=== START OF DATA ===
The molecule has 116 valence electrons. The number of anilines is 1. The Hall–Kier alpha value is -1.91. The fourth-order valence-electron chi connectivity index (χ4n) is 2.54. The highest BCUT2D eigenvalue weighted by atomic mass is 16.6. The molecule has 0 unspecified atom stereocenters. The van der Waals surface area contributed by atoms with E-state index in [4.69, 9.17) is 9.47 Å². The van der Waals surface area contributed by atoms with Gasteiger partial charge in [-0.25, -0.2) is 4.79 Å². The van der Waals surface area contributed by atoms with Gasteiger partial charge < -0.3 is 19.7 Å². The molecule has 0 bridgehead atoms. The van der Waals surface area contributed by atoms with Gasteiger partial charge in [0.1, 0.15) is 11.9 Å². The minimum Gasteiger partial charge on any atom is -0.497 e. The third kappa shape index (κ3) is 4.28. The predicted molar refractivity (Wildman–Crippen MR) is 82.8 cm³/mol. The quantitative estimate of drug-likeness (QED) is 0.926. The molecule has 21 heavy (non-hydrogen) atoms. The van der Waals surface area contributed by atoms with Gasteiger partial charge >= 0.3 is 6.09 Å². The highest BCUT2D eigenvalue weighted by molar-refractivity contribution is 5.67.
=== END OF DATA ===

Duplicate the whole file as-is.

The molecule has 116 valence electrons. The number of anilines is 1. The Hall–Kier alpha value is -1.91. The fourth-order valence-electron chi connectivity index (χ4n) is 2.54. The highest BCUT2D eigenvalue weighted by atomic mass is 16.6. The molecule has 0 unspecified atom stereocenters. The van der Waals surface area contributed by atoms with E-state index in [4.69, 9.17) is 9.47 Å². The van der Waals surface area contributed by atoms with Gasteiger partial charge in [-0.25, -0.2) is 4.79 Å². The van der Waals surface area contributed by atoms with Gasteiger partial charge < -0.3 is 19.7 Å². The molecule has 0 bridgehead atoms. The van der Waals surface area contributed by atoms with Gasteiger partial charge in [0.1, 0.15) is 11.9 Å². The minimum Gasteiger partial charge on any atom is -0.497 e. The third kappa shape index (κ3) is 4.28. The predicted molar refractivity (Wildman–Crippen MR) is 82.8 cm³/mol. The quantitative estimate of drug-likeness (QED) is 0.926. The molecule has 21 heavy (non-hydrogen) atoms. The van der Waals surface area contributed by atoms with Gasteiger partial charge >= 0.3 is 6.09 Å². The highest BCUT2D eigenvalue weighted by molar-refractivity contribution is 5.67.